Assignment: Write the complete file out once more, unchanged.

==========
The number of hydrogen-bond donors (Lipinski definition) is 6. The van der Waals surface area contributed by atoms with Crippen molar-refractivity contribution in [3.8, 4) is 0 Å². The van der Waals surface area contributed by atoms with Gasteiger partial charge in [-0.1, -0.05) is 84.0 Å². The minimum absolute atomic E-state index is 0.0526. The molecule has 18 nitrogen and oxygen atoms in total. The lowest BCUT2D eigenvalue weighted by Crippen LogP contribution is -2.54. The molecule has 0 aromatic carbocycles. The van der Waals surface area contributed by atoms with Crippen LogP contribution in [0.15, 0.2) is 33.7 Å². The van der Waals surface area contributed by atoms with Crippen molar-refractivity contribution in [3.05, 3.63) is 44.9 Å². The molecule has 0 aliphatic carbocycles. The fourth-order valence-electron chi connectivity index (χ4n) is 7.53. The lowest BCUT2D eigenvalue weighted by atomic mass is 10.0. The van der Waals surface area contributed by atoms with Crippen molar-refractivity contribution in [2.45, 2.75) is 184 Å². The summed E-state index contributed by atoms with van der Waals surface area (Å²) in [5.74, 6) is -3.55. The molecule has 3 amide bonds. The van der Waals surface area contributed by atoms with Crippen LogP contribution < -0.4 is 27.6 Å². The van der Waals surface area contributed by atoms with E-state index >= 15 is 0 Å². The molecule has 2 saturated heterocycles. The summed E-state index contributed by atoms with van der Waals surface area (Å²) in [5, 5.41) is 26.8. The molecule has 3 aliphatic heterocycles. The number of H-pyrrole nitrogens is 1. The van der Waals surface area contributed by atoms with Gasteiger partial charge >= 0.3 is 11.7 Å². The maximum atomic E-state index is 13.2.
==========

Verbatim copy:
The number of hydrogen-bond donors (Lipinski definition) is 6. The van der Waals surface area contributed by atoms with Crippen molar-refractivity contribution in [3.8, 4) is 0 Å². The van der Waals surface area contributed by atoms with Gasteiger partial charge in [-0.1, -0.05) is 84.0 Å². The minimum absolute atomic E-state index is 0.0526. The molecule has 18 nitrogen and oxygen atoms in total. The lowest BCUT2D eigenvalue weighted by Crippen LogP contribution is -2.54. The molecule has 0 aromatic carbocycles. The van der Waals surface area contributed by atoms with Crippen LogP contribution in [0.15, 0.2) is 33.7 Å². The van der Waals surface area contributed by atoms with Crippen molar-refractivity contribution in [3.05, 3.63) is 44.9 Å². The molecule has 0 aliphatic carbocycles. The fourth-order valence-electron chi connectivity index (χ4n) is 7.53. The lowest BCUT2D eigenvalue weighted by atomic mass is 10.0. The van der Waals surface area contributed by atoms with Crippen molar-refractivity contribution in [2.45, 2.75) is 184 Å². The summed E-state index contributed by atoms with van der Waals surface area (Å²) in [5.74, 6) is -3.55. The molecule has 3 amide bonds. The van der Waals surface area contributed by atoms with Crippen LogP contribution < -0.4 is 27.6 Å². The van der Waals surface area contributed by atoms with E-state index >= 15 is 0 Å². The molecule has 2 saturated heterocycles. The summed E-state index contributed by atoms with van der Waals surface area (Å²) in [5, 5.41) is 26.8. The molecule has 3 aliphatic heterocycles. The number of H-pyrrole nitrogens is 1. The van der Waals surface area contributed by atoms with Gasteiger partial charge >= 0.3 is 11.7 Å². The maximum atomic E-state index is 13.2.